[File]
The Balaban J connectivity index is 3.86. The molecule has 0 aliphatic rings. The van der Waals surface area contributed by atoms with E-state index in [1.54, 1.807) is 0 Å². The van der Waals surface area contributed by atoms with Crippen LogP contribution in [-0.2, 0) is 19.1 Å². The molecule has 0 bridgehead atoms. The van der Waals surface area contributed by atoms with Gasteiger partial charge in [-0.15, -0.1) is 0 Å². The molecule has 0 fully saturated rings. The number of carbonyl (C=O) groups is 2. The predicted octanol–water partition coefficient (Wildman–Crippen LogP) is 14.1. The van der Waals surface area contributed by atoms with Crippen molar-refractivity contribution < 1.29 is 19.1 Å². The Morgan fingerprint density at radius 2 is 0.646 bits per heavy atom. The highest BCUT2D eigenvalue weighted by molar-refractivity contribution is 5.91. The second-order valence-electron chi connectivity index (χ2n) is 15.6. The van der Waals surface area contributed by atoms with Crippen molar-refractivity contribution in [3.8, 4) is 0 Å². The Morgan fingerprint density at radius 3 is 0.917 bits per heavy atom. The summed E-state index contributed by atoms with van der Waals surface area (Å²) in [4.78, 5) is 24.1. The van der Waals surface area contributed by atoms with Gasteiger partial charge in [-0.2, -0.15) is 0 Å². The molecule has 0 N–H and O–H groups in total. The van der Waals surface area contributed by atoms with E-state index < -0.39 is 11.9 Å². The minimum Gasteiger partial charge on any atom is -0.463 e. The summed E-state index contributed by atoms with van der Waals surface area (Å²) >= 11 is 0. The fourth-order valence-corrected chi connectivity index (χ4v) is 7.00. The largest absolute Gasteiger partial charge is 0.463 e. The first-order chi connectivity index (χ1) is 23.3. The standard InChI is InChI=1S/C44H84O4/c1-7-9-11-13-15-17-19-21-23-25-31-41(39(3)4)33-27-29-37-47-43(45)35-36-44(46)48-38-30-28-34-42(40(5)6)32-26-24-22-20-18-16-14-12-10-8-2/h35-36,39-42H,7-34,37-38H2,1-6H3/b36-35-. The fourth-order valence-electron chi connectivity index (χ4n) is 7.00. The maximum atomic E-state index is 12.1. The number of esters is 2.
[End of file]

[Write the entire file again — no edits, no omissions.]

The Balaban J connectivity index is 3.86. The molecule has 0 aliphatic rings. The van der Waals surface area contributed by atoms with E-state index in [1.54, 1.807) is 0 Å². The van der Waals surface area contributed by atoms with Crippen LogP contribution in [-0.2, 0) is 19.1 Å². The molecule has 0 bridgehead atoms. The van der Waals surface area contributed by atoms with Gasteiger partial charge in [-0.15, -0.1) is 0 Å². The molecule has 0 fully saturated rings. The number of carbonyl (C=O) groups is 2. The predicted octanol–water partition coefficient (Wildman–Crippen LogP) is 14.1. The van der Waals surface area contributed by atoms with Crippen molar-refractivity contribution < 1.29 is 19.1 Å². The Morgan fingerprint density at radius 2 is 0.646 bits per heavy atom. The highest BCUT2D eigenvalue weighted by molar-refractivity contribution is 5.91. The second-order valence-electron chi connectivity index (χ2n) is 15.6. The van der Waals surface area contributed by atoms with Crippen molar-refractivity contribution in [3.8, 4) is 0 Å². The Morgan fingerprint density at radius 3 is 0.917 bits per heavy atom. The summed E-state index contributed by atoms with van der Waals surface area (Å²) in [4.78, 5) is 24.1. The van der Waals surface area contributed by atoms with Gasteiger partial charge in [-0.2, -0.15) is 0 Å². The molecule has 0 N–H and O–H groups in total. The van der Waals surface area contributed by atoms with E-state index < -0.39 is 11.9 Å². The minimum Gasteiger partial charge on any atom is -0.463 e. The summed E-state index contributed by atoms with van der Waals surface area (Å²) >= 11 is 0. The fourth-order valence-corrected chi connectivity index (χ4v) is 7.00. The largest absolute Gasteiger partial charge is 0.463 e. The first-order chi connectivity index (χ1) is 23.3. The standard InChI is InChI=1S/C44H84O4/c1-7-9-11-13-15-17-19-21-23-25-31-41(39(3)4)33-27-29-37-47-43(45)35-36-44(46)48-38-30-28-34-42(40(5)6)32-26-24-22-20-18-16-14-12-10-8-2/h35-36,39-42H,7-34,37-38H2,1-6H3/b36-35-. The fourth-order valence-electron chi connectivity index (χ4n) is 7.00. The maximum atomic E-state index is 12.1. The number of esters is 2.